Technology is defined as the application of scientific knowledge for practical purposes. And in some fields, all those aspects are constantly on the move – the knowledge, the application of it, and the purpose behind it.
You might be in an emerging field like generative AI, an established industry like martech that’s constantly competing for the next edge, or a reactive industry like cybersecurity that’s constantly evolving to meet the next threat. Either way, you’ll probably be selling the future, commenting on what’s next, and trying to keep up with everything that changed yesterday.
It’s a challenge to market in such fast-moving industries. How do you present a consistent brand when you need to constantly evolve? How much do you say about your product roadmap when it’s always shifting? And how do you convince the world you’re still one step ahead of your competitors?
Challenge 01:The industry is changing
You wake up, and suddenly aluminium-sulphur batteries exist. New neural-implants are viable. And, although plenty of companies haven’t finished the build of their last closed loop payment system, open loop solutions are everywhere.
Many of the technology industries move as a kaleidoscope moves. It’s part of what makes these sectors so interesting to work in, and it’s also what makes life so challenging for marketers.
As Deloitte wrote in their 2023 Tech Trends report: “Before the economic landscape of the metaverse changes from fluid to concrete, pioneers will need to make their moves.”That is just as applicable to the fields of XR, embedded finance or haptics as it is for the metaverse – both on a business level and a brand level.
It’s not always about changing your product pipeline today. Sometimes it’s enough to show you’re aware you might need to change it tomorrow. If you’re a mathematical forecasting company, for instance, your brand content might need to address quantum computing. Or if you’re in open payments, you might need to be talking about future government regulation and how your SaaS platform will be ready for it.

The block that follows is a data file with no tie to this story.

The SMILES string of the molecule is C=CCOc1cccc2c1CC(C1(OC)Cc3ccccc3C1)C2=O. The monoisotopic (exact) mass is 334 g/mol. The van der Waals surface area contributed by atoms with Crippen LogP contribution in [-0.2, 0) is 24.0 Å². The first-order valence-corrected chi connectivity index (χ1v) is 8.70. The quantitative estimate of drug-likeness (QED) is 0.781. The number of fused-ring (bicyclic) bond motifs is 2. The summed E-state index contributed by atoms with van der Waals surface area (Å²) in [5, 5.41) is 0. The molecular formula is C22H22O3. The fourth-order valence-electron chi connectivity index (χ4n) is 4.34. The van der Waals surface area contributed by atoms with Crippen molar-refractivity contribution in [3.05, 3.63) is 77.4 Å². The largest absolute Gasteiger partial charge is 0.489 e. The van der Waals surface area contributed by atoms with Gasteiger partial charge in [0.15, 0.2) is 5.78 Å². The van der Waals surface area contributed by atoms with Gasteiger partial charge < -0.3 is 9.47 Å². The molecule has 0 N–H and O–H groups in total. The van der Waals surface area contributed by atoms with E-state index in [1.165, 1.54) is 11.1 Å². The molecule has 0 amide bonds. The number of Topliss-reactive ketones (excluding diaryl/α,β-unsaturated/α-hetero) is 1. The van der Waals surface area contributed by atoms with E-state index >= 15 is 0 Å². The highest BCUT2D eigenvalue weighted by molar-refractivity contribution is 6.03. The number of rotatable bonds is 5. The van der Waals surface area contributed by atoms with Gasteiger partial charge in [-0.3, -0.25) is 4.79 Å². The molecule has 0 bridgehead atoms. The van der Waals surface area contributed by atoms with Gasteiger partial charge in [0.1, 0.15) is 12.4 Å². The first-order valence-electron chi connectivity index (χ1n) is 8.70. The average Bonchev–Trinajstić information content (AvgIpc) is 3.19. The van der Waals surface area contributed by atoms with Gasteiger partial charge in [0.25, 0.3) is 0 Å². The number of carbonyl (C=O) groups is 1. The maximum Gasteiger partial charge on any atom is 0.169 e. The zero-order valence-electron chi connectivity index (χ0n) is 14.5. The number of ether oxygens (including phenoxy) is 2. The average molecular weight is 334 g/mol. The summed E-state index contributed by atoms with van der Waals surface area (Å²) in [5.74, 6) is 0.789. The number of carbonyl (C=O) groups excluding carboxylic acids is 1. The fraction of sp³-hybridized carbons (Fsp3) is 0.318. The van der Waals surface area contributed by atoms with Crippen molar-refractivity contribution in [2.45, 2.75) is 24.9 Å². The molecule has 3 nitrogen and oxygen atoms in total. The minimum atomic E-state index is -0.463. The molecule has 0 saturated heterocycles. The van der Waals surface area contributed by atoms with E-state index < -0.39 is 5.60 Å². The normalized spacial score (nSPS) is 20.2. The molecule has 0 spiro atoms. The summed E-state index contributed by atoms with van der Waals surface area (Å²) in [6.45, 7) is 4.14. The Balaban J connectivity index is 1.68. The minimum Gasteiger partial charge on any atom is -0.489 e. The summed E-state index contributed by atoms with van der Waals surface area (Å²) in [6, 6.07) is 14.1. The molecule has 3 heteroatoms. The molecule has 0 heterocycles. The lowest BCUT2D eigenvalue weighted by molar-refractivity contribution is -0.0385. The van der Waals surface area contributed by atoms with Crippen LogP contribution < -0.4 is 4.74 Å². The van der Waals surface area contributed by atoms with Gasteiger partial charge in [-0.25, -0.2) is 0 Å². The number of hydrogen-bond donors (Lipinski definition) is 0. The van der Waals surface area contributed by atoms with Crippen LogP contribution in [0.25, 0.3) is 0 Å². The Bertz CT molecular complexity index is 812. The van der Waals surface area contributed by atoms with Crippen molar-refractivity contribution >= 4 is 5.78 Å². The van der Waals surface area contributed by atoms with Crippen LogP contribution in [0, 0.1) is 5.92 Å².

The danger is that in an attempt to seem ahead of the curve, technology companies can overreach. Everyone wants to talk about the next big thing so they can catch the attention of those scanning the horizon. But you’ll want to stay within the boundaries of your expertise, otherwise customers with a better understanding of the emerging technology will see through you.
Solution: Talk to your subject matter experts
This is an area where siloed marketers are a bad idea (though to be honest, are siloed marketers ever a good idea?). Marketers are often the ones with their finger on the pulse but they rarely understand the circulatory system of veins and arteries beneath that pulse.
If marketers can work with the experts in their company, and extract their perspective on an emerging subject, they’re much more likely to talk to an audience with the right level of depth, nuance and cautious optimism. In our experience, data scientists, CTOs, and product leads are also more aware of when they shouldn’t comment on a topic at all.
Challenge 02: Your products are changing
You’re used to selling a journey to a destination you haven’t finished laying the rail tracks to. The build might not be locked in, there’s still end-to-end testing to be done, but you have to market what you’re building next – because everyone else is too, and you need to show that you’re ahead.
Of course, this status quo comes with its fair share of high profile vapourware products. Whether it’s Google Stadia simply promoting features they were never able to release, or the extreme 80’s case of Ovation’s office suite programme, which was advertised with a fake demo to try and gain the funding the product team finally needed to finish it (they never did).